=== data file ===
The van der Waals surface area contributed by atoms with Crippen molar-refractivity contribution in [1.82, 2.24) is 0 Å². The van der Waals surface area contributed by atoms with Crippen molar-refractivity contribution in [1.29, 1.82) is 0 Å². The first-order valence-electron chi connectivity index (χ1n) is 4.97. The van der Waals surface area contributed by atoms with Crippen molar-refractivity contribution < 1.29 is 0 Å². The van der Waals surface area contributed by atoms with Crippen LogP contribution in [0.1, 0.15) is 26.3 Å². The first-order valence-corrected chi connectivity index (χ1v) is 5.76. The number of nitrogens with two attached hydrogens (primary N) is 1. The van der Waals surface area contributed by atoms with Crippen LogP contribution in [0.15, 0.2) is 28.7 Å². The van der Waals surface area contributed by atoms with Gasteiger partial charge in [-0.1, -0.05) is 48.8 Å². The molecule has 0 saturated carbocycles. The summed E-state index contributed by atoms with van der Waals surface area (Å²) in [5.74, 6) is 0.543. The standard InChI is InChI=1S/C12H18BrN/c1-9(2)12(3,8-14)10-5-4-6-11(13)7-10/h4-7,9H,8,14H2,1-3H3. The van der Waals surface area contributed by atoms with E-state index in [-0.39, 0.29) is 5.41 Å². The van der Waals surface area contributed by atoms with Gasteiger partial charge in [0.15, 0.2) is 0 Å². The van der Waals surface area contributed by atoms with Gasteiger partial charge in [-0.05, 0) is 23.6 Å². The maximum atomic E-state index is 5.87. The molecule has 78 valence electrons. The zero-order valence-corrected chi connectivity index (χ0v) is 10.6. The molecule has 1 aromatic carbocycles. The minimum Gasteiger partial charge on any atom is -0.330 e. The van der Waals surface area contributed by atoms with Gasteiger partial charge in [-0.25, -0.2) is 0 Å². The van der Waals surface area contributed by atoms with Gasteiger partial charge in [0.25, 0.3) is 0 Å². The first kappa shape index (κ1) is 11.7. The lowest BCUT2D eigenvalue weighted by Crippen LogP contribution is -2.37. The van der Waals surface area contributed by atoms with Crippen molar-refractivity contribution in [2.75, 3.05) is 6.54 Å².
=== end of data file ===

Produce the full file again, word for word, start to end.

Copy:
The van der Waals surface area contributed by atoms with Crippen molar-refractivity contribution in [1.82, 2.24) is 0 Å². The van der Waals surface area contributed by atoms with Crippen molar-refractivity contribution in [1.29, 1.82) is 0 Å². The first-order valence-electron chi connectivity index (χ1n) is 4.97. The van der Waals surface area contributed by atoms with Crippen molar-refractivity contribution < 1.29 is 0 Å². The van der Waals surface area contributed by atoms with Crippen LogP contribution in [0.1, 0.15) is 26.3 Å². The first-order valence-corrected chi connectivity index (χ1v) is 5.76. The number of nitrogens with two attached hydrogens (primary N) is 1. The van der Waals surface area contributed by atoms with Crippen LogP contribution in [0.15, 0.2) is 28.7 Å². The van der Waals surface area contributed by atoms with Gasteiger partial charge in [-0.1, -0.05) is 48.8 Å². The molecule has 0 saturated carbocycles. The summed E-state index contributed by atoms with van der Waals surface area (Å²) in [5.74, 6) is 0.543. The standard InChI is InChI=1S/C12H18BrN/c1-9(2)12(3,8-14)10-5-4-6-11(13)7-10/h4-7,9H,8,14H2,1-3H3. The van der Waals surface area contributed by atoms with E-state index in [-0.39, 0.29) is 5.41 Å². The van der Waals surface area contributed by atoms with Gasteiger partial charge in [0.15, 0.2) is 0 Å². The van der Waals surface area contributed by atoms with Gasteiger partial charge in [-0.05, 0) is 23.6 Å². The maximum atomic E-state index is 5.87. The molecule has 78 valence electrons. The zero-order valence-corrected chi connectivity index (χ0v) is 10.6. The molecule has 1 aromatic carbocycles. The minimum Gasteiger partial charge on any atom is -0.330 e. The van der Waals surface area contributed by atoms with Gasteiger partial charge in [-0.25, -0.2) is 0 Å². The van der Waals surface area contributed by atoms with Gasteiger partial charge in [0.25, 0.3) is 0 Å². The first kappa shape index (κ1) is 11.7. The lowest BCUT2D eigenvalue weighted by Crippen LogP contribution is -2.37. The van der Waals surface area contributed by atoms with Crippen molar-refractivity contribution in [2.75, 3.05) is 6.54 Å².